LIV star Koepka makes history with third PGA title
LIV Golf star recruit Brooks Koepka has collected his fifth major title taking out the US PGA Championship this morning in Oak Hill, Rochester.
He becomes only the 20th golfer in history to reach five majors after outlasting Norway’s Viktor Hovland and World No.1 Scottie Scheffler to win by two strokes on 9-under-par.
Koepka is the first LIV Golf player to win a major since the Saudi-backed breakaway was formed last year. The 33-year-old had previously won two US Opens and two US PGA Championship titles and narrowly missed his first Masters title in April thanks to an inexplicable final round 75.
“I’ve always learned more from the four times I finished second than, I guess, the five times I’ve won now,” said Koepka about his near-misses.
“I think failure is how you learn. You get better from it. You realise what mistakes you’ve made. Each time I’ve kind of made an adjustment. It’s more mentality than it is anything. It’s not really golf swing or anything like that. You’re going to play how you play, but mentally you can kind of figure things out, and I’m always trying to get better.”
Brooks Koepka (Credit: PGA Tour)
Koepka wasn’t the only LIV player to have a strong presence at Oak Hill Country Club. Eleven of the 16 LIV players in the field made the cut with five finishing inside the top-20. Two players, Bryson DeChambeau and Cameron Smith, finished inside the top-10.
The PGA Championship is one of a handful of events on the calendar where players from the PGA Tour and the Saudi-backed LIV compete together. LIV players are also allowed to compete in the other three majors including the Masters, the US Open and the Open Championship because, like the PGA Championship, these events are not owned, governed or operated wholly by the PGA Tour.
The LIV player results at the US PGA Championship speak volumes about what the PGA Tour is missing out on by denying these world-class players a start at weekly Tour events. Three LIV players filled the top four at The Masters, including Phil Mickelson’s runner-up finish, alongside Koepka, producing such results certainly gives vindication as to the volume of criticisms surrounding LIV player’s competitiveness.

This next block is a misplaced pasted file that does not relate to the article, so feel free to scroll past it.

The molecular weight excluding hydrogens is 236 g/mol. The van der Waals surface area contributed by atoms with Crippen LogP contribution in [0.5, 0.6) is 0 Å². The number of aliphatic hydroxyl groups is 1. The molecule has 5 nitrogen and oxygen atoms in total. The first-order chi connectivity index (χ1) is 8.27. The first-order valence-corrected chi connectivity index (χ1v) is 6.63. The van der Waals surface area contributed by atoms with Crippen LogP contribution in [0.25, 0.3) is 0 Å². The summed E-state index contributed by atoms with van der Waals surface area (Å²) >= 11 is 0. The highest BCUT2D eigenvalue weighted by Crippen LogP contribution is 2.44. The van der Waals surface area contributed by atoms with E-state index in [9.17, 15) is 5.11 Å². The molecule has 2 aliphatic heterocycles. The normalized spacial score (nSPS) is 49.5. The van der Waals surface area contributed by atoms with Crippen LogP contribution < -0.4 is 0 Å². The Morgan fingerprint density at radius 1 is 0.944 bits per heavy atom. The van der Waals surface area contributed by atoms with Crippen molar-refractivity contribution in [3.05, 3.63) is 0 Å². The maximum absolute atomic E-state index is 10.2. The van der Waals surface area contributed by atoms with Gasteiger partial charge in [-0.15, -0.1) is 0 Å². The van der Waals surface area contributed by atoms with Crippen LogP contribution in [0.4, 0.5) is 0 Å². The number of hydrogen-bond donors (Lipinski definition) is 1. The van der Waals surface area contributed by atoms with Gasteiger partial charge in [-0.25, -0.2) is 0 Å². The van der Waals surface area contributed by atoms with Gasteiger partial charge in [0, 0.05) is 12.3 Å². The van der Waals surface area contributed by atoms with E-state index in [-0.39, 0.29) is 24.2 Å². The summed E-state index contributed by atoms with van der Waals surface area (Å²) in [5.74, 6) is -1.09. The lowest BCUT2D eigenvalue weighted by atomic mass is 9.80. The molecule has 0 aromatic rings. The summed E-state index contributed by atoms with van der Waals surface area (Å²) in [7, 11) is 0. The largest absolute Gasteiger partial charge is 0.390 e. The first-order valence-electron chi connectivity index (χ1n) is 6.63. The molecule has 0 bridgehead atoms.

LIV Commissioner and CEO, Greg Norman, was understandably excited about his players once again dominating the majors.
“Congrats @BKoepka your comeback has been impressive. I am so proud of you. As for the @livgolf_league players they belong at the Majors and golf knows. 3 LIV Golfers in the top 10, 5 in the top 20, 11 made the cut,” tweeted the former World No.1.
Sydney’s Cam Davis was the top Australian, posting a 3-under for the tournament following a final round 5-under-par 65 which included four birdies and an eagle at No.14. He finished in a tie for fourth. It was Davis’ first ever top-10 finish at a major.
“You’re hoping for a perfect day where everything goes magically well so you can have a chance to win, but yeah, 65, I’m definitely going to take it because that’s probably my best round in a major at this point. It was nice to do it right at the end of the tournament when there’s the most pressure on,” said Davis.
LIV drawcard and reigning Open Champion, Cam Smith, also fired an impressive final round 65 to finish in the top-10 alone with Bryson DeChambeau.
“I think a little bit too much time off with the golf clubs probably has, I guess, kind of delayed how I wanted to start the year. Now it’s starting to feel really nice,” said Smith about his poor start to the season.
“I’m starting to feel confident with those irons, which when I’m playing good golf, that’s where I feel like I’m at. If I’m in the fairway and I have an iron in my hand, I really feel like I can be competitive out there, and that’s what I’m doing.”
A lacklustre final round 71 turned out to be great news for Western Australian star Min Woo Lee, who secured playing status on the PGA Tour for the remainder of 2023 by finishing in a tie for 18th. The other Australians to make the cut were Adam Scott, who finished in a tie for 29th and Lucas Herbert in 40th place.
Next up on the major calendar is the $17.5 million US Open starting June 15.